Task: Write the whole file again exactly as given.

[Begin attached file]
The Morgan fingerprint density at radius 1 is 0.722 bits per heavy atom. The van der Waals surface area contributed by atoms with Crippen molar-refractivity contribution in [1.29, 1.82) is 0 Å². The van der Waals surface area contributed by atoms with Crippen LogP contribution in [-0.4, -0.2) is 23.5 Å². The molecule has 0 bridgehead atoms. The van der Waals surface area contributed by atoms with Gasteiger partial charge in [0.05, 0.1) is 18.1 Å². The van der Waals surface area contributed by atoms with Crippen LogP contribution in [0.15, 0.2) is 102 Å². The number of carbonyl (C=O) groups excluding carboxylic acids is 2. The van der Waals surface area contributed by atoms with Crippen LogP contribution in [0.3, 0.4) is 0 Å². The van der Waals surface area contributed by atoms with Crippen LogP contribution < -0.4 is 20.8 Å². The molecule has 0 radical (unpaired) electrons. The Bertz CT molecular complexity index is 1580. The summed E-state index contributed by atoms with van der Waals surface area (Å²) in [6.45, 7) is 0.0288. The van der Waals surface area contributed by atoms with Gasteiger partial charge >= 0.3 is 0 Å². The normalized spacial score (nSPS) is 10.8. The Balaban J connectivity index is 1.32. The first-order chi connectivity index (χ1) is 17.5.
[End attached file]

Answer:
The Morgan fingerprint density at radius 1 is 0.722 bits per heavy atom. The van der Waals surface area contributed by atoms with Crippen molar-refractivity contribution in [1.29, 1.82) is 0 Å². The van der Waals surface area contributed by atoms with Crippen LogP contribution in [-0.4, -0.2) is 23.5 Å². The molecule has 0 bridgehead atoms. The van der Waals surface area contributed by atoms with Gasteiger partial charge in [0.05, 0.1) is 18.1 Å². The van der Waals surface area contributed by atoms with Crippen LogP contribution in [0.15, 0.2) is 102 Å². The number of carbonyl (C=O) groups excluding carboxylic acids is 2. The van der Waals surface area contributed by atoms with Crippen LogP contribution in [0.3, 0.4) is 0 Å². The van der Waals surface area contributed by atoms with Crippen LogP contribution < -0.4 is 20.8 Å². The molecule has 0 radical (unpaired) electrons. The Bertz CT molecular complexity index is 1580. The summed E-state index contributed by atoms with van der Waals surface area (Å²) in [6.45, 7) is 0.0288. The van der Waals surface area contributed by atoms with Gasteiger partial charge >= 0.3 is 0 Å². The normalized spacial score (nSPS) is 10.8. The Balaban J connectivity index is 1.32. The first-order chi connectivity index (χ1) is 17.5.